- Hindi song lyrics corpus of ~60000 documents
- Around 20 queries along with Relevance judgment for around 50 documents (i.e., songs) per query which is expected to contain all the relevant documents. This set can be used for training/development.
- All the other resources for subtask 1
- Training/Dev data release: 6th Sep 2013
- Test Set release: 30th Sep 2013
- Submit Run: 15th Oct 2013
- Results distributed: 30th Oct 2013
- Working Note due: 15th Nov 2013
- FIRE Workshop: 4-6th Dec 2013
The following generic datasets that could be useful for both subtask 1 and 2 are available from http://cse.iitkgp.ac.in/resgrp/cnerg/qa/fire13translit/index.html
- Word lists with corpus frequencies for English, Hindi, Bangla and Gujarati
- Links to monolingual corpora of English, Hindi and Gujarati
- Word transliteration pairs for Hindi-English, Bangla-English and Gujarati-English which could be useful for training or testing transliteration systems.
Dataset for Subtask 1:
You can access 500, 100 and 150 labeled queries for English, Bangla and Gujarati respectively as per the description of Subtask 1. Due to the small size of the data, we do not recommend that you use these for training your algorithms. Rather, you could use those as development set for tuning model parameters and gaining insight into the problem. This will also give you an idea of the precise input-output format required for the task.
To obtain these datasets, please send an email with subject "Request for FIRE 2013 Transliteration Track Datasets (Subtask 1)" to monojitc [AT] microsoft [DOT] com with cc to rishiraj [DOT] saharoy [AT] gmail [DOT] com. The email should contain the full name(s), affiliation(s), address(es), and email(s) of all the team members, and mobile no. of at least one member who can be contacted if need be. For further details visit the data page: http://cse.iitkgp.ac.in/resgrp/cnerg/qa/fire13translit/index.html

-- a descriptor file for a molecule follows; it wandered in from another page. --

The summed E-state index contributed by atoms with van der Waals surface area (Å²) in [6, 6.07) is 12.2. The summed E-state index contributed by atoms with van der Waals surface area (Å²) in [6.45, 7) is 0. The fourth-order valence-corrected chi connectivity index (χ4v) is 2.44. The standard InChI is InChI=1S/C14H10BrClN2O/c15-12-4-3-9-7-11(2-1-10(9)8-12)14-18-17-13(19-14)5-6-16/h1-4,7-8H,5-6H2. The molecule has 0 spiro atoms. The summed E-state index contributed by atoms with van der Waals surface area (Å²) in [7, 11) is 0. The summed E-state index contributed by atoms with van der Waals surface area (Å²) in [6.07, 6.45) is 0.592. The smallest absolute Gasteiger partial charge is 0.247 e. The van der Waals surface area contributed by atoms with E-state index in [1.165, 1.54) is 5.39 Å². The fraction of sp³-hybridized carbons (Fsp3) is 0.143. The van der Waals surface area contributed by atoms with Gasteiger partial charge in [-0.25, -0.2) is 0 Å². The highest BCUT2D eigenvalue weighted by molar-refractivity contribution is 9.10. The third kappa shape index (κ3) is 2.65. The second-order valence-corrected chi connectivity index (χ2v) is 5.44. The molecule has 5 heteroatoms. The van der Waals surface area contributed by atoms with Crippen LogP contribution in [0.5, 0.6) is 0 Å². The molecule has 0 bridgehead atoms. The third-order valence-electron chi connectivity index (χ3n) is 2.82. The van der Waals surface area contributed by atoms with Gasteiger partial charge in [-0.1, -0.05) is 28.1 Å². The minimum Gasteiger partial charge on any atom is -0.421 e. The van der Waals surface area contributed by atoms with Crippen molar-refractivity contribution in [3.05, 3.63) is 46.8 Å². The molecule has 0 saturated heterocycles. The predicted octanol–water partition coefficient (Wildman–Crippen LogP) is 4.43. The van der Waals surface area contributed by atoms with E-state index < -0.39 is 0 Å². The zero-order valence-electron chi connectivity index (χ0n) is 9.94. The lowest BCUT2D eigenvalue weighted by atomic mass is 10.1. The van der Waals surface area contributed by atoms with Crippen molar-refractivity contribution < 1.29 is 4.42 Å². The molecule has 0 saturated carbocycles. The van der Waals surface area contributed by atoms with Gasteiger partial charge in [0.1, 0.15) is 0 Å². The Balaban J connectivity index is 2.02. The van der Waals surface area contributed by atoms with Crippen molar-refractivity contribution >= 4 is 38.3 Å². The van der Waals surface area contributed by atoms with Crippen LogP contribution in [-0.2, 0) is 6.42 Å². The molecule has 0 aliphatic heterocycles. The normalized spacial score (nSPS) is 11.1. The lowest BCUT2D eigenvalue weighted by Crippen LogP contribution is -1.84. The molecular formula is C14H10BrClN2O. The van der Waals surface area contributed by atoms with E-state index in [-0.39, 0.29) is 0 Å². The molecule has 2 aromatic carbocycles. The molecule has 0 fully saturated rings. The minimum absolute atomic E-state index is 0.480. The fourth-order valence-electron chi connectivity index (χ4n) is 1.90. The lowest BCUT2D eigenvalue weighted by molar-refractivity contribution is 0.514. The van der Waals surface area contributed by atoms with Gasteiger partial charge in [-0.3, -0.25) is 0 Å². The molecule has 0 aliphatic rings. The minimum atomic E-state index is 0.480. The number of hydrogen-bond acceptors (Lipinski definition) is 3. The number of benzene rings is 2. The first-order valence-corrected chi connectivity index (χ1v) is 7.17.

Dataset for Subtask 2:
This dataset can as well be obtained through emailing us. Drop an email to monojitc [AT] microsoft [DOT] com with cc to rishiraj [DOT] saharoy [AT] gmail [DOT] com, subject: "Request for FIRE 2013 Transliteration Track Datasets (Subtask 2)". Please mention the full name(s), affiliation(s), address(es), and email(s) of all the team members, and mobile no. of at least one member who can be contacted if need be. For further details visit the data page.
Test data release and submission dates:
For logistic reasons, we would like each team to submit their output exactly within two days of release of the test data. However, each team will be allowed to choose their preferred dates (within a stipulated time period) for test data release. The data will be sent to you by email on your chosen date, and we will expect your runs to be submitted within 48 hours from the time the data was sent. If we do not receive your run within 48 hours, we cannot guarantee the evaluation of your submission.
Your preferred date for test data release has to be between 1st and 15th October 2013. No test data will be released before 1st or after 15th October 2013. Also note that we will not release the development-cum-training datasets (which is currently being distributed) beyond 13th October 2013.
Evaluation report will be sent to the teams by 30th October 2013.
The output format is exactly the same as the annotated dev data for Subtask 1. Words have to be marked as \E or \L(L being H or B or G according as the concerned language is Hindi or Bangla or Gujarati)=<word in native script>. For example,
beetein\H=बीतें lamhein\H=लम्हें video\E download\E
For subtask 2, output format is like the qrels dev file, without, of course, the relevance judgment. You will be provided query-ids, and the output (top-ten documents only) should look like, for example:
There should be a newline after each query-id and doc-id, and the last doc-id for each query must be followed by two newlines.
Number of Runs allowed: